The second is our work with children and young people where we are just beginning to engage with what we might do over the next five to ten years.  There is a widespread consensus though that we need to do something and that this is an area where we need to call on and release considerable financial resources to enable fresh thinking and investment and engagement.  In too many of our churches, children and young people are no longer finding faith and belonging and the foundation of discipleship that most of us found when we were young.  Our contemplation leads us to be honest about that.  Our compassion leads us to do something about it.  Our courage inspires us to have a bold vision of renewal for the sake of the present and the future.

The third area is planting new churches.  There is an immense need here.  We have a population the size of Edinburgh moving into the Diocese in the next ten years.  Half a million people – possibly twice that number if all of what is promised in the Oxford-Cambridge corridor is developed.  There are many sections of our local communities which we are not reaching at present.  We need therefore to positively encourage new congregations locally according to need – many different fresh expressions of the church.  We need also to plant new congregations strategically in areas of new housing.  That will need to be a collaborative venture between the local church on the ground, churches which can resource planting on that scale and the diocese.  Again we will need to invest resources here.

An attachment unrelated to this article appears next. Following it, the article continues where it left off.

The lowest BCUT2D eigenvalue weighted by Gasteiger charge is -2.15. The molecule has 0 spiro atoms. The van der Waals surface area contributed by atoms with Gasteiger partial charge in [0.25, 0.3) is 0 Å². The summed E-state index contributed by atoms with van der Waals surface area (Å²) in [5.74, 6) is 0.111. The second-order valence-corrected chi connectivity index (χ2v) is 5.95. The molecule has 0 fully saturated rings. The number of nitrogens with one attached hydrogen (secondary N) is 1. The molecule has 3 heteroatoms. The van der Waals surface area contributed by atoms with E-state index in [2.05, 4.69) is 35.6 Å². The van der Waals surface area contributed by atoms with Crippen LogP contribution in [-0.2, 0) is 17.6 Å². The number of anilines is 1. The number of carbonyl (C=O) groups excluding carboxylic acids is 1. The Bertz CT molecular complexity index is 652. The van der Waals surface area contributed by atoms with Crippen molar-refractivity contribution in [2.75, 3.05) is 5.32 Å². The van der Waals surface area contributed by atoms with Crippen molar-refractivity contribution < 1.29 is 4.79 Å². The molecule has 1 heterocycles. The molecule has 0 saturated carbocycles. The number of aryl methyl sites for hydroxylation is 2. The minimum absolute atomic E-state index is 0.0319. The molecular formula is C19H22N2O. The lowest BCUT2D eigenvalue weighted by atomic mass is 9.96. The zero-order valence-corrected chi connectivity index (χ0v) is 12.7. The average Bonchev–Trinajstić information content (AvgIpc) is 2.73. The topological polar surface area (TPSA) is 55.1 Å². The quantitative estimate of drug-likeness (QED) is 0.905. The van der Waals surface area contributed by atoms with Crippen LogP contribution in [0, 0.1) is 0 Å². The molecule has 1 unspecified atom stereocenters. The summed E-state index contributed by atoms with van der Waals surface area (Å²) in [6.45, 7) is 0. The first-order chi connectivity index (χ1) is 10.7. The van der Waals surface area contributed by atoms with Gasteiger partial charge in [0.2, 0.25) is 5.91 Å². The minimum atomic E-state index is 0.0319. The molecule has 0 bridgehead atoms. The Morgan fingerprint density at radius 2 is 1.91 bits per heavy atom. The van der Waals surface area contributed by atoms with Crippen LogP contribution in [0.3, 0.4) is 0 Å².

God calls us to become a more Christ like Church.  The best Church we can be for this generation and for this time.  The journey will not be easy.  It will be beset with obstacles and difficulties.  But in the midst of them all we are called to live out this vision in our nurture and formation of individuals who are contemplative, compassionate and courageous; in our nurture of local churches which are contemplative, compassionate and courageous; and in our work as the whole body of Christ across the Diocese in daring to dream dreams and see visions come to reality in our schools, in our work with children and young people and in establishing new congregations.

Watch the live stream